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TypeError: 'int' object is not iterable in Python

05 Nov 2019 1:15 pm || 0

While programming in Python, it is a common practice to use loops such as for loops and while loops. These are used for iterating over lists and dictionaries for performing a variety of operations on the elements. But programmers often encounter an error called TypeError: 'int' object is not iterable. 

This type of error occurs when the code is trying to iterate over a list of integer elements. 

Let us understand it more with the help of an example.

Example 1

# Initializing an integer variable
Var = 5
# Iterating through a loop
# Using an integer value
for i in Var:
    print("This will raise an error")

Output

File "none3.py", line 6, in <module>

    for i in var:

TypeError: 'int' object is not iterable

Explanation

In the above example, we are trying to iterate through a for loop using an integer value. But the integers are not iterable. As the Var variable holds a single integer value 5, it cannot be iterated using a for loop or any other loop.

This is because of the absence of __iter__ method. Which we have discussed about below in example 2.

Thus the error “TypeError: int object is not iterable” occurs.

TypeError: 'int' object is not iterable  

Example 2

# Initializing the list
MyList = [2,4,8,3]
# Iterating through a List
for x in MyLlist:
print(x)

Output

2

4

8

3

Explanation

In the above example, we printing the elements of the list using the for loop. since the list is an iterable object, thus we can use the for loop to iterate through it. Thus, the TypeError is not encountered here. Dictionaries are also iterable in Python using the loops.

To know whether an object is iterable or not we can use the dir() method to check for the magic method __iter__ . If this magic method is present in the properties of specified objects then that item is said to be iterable

To check, do: dir(list) or dir(5)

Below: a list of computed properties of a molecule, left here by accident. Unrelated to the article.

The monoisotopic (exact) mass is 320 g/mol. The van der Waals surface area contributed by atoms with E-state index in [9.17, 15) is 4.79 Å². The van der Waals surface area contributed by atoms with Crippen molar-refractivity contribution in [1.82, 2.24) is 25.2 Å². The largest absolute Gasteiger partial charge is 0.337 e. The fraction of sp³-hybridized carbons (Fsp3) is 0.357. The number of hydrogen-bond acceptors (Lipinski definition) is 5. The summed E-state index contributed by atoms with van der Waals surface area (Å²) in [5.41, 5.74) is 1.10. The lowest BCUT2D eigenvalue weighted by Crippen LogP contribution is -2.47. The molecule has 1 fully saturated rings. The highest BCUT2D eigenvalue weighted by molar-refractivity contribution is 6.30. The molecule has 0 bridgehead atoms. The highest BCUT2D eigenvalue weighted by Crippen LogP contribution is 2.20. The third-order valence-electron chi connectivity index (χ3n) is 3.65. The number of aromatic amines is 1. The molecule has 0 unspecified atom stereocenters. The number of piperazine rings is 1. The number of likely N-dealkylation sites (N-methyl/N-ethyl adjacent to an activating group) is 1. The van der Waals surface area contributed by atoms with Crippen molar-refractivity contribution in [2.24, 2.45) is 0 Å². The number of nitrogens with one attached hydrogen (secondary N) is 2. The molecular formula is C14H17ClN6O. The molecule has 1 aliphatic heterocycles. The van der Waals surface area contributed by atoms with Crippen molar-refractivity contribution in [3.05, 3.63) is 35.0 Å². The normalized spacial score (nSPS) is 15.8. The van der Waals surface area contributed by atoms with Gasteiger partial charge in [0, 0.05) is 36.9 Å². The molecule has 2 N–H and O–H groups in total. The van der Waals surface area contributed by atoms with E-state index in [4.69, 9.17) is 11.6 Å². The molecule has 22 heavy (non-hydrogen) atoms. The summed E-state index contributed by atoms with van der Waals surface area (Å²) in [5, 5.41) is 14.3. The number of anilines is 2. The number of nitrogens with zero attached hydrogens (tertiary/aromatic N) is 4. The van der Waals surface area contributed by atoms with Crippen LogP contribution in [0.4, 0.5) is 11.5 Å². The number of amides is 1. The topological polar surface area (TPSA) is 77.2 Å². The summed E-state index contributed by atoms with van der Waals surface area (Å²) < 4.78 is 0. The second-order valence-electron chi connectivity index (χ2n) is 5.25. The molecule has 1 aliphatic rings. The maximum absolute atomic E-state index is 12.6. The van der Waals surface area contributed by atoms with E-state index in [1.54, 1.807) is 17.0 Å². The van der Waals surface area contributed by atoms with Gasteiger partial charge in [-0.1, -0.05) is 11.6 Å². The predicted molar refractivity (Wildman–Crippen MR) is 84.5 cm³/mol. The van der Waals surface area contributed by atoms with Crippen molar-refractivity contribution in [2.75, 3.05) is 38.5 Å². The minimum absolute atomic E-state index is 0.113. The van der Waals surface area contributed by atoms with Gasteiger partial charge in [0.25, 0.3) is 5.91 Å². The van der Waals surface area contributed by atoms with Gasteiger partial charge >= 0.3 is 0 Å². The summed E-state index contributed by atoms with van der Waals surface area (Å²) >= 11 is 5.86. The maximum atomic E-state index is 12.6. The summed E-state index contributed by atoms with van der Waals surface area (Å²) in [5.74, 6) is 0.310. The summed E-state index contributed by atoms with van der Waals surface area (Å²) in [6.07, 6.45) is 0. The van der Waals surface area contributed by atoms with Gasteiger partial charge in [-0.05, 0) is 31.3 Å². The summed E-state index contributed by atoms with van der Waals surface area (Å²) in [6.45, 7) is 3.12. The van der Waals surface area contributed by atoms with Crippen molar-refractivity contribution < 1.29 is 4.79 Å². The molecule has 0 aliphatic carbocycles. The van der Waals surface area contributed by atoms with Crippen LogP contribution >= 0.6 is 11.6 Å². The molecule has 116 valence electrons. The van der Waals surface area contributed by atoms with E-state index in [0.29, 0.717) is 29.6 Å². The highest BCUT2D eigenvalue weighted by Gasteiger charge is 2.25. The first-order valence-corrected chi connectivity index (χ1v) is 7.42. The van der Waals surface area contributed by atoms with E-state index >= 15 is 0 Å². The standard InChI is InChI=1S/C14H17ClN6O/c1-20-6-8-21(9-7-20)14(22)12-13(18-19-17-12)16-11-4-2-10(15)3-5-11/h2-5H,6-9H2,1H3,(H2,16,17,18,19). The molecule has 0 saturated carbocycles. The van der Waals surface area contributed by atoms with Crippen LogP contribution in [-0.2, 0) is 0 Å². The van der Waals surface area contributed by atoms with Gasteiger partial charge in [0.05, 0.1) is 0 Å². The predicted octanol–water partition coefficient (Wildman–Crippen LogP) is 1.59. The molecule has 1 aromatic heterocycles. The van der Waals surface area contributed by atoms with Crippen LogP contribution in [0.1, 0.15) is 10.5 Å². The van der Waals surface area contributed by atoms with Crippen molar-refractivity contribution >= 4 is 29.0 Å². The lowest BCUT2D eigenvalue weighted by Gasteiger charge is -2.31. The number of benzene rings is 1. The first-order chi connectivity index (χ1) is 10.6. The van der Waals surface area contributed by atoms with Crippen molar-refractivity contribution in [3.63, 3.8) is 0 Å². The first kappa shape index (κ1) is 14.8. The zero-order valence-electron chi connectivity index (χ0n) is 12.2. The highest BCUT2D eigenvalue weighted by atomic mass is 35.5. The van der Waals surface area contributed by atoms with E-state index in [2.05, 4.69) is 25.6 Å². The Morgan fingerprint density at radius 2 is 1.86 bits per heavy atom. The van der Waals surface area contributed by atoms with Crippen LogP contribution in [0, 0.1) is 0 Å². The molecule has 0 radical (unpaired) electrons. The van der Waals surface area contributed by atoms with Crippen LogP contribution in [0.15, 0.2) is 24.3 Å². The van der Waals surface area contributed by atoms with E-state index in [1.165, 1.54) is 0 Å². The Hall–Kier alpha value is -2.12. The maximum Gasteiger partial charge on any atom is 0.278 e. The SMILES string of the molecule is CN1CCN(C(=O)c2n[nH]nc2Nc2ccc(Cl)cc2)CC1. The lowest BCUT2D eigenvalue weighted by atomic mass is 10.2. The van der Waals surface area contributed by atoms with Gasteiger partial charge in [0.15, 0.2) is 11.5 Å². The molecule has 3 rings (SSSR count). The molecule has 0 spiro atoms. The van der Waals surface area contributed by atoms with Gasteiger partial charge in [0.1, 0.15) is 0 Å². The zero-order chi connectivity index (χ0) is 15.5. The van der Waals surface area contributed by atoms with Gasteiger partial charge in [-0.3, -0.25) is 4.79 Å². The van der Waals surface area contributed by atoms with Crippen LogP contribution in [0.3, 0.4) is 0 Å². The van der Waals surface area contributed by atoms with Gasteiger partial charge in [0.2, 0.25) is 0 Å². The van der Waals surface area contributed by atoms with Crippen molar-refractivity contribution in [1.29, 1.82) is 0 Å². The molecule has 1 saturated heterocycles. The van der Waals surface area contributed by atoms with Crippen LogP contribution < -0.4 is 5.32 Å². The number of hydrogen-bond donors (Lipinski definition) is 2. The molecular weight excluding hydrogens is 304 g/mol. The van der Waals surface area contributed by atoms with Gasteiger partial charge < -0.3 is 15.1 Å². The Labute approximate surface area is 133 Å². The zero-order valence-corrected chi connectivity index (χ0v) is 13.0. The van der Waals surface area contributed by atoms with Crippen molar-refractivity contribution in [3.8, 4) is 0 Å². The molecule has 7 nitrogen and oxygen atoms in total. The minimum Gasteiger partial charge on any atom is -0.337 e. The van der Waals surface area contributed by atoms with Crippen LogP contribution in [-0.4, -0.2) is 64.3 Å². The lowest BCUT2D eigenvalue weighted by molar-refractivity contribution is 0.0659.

Code 

List= [ ] 
print(dir(list))

Output

['__add__', '__class__', '__contains__', '__delattr__', '__delitem__', '__dir__', '__doc__', '__eq__', '__format__', '__ge__', '__getattribute__', '__getitem__', '__gt__', '__hash__', '__iadd__', '__imul__', '__init__', '__init_subclass__', '__iter__', '__le__', '__len__', '__lt__', '__mul__', '__ne__', '__new__', '__reduce__', '__reduce_ex__', '__repr__', '__reversed__', '__rmul__', '__setattr__', '__setitem__', '__sizeof__', '__str__', '__subclasshook__', 'append', 'clear', 'copy', 'count', 'extend', 'index', 'insert', 'pop', 'remove', 'reverse', 'sort']

__iter__ magic method is present.

Code

# Initializing an integer variable
Var = 5
# Printing methods associated with integer
print(dir(Var))

Output

['__abs__', '__add__', '__bool__', '__class__', '__delattr__', '__dir__', '__divmod__', '__doc__', '__eq__', '__float__', '__floordiv__', '__format__', '__ge__', '__getattribute__', '__getformat__', '__getnewargs__', '__gt__', '__hash__', '__init__', '__init_subclass__', '__int__', '__le__', '__lt__', '__mod__', '__mul__', '__ne__', '__neg__', '__new__', '__pos__', '__pow__', '__radd__', '__rdivmod__', '__reduce__', '__reduce_ex__', '__repr__', '__rfloordiv__', '__rmod__', '__rmul__', '__round__', '__rpow__', '__rsub__', '__rtruediv__', '__set_format__', '__setattr__', '__sizeof__', '__str__', '__sub__', '__subclasshook__', '__truediv__', '__trunc__', 'as_integer_ratio', 'conjugate', 'fromhex', 'hex', 'imag', 'is_integer', 'real']

On reviewing the output of the code. We notice that __iter__ magic method is absent. Thus, integers are not iterable.

Conclusion 

The presence of the magic method __iter__ is what makes an object iterable. From the above article, we can conclude that. The __iter__ method is absent in the float object. Whereas it is present in the list object. Thus integer is not iterable object, unlike list.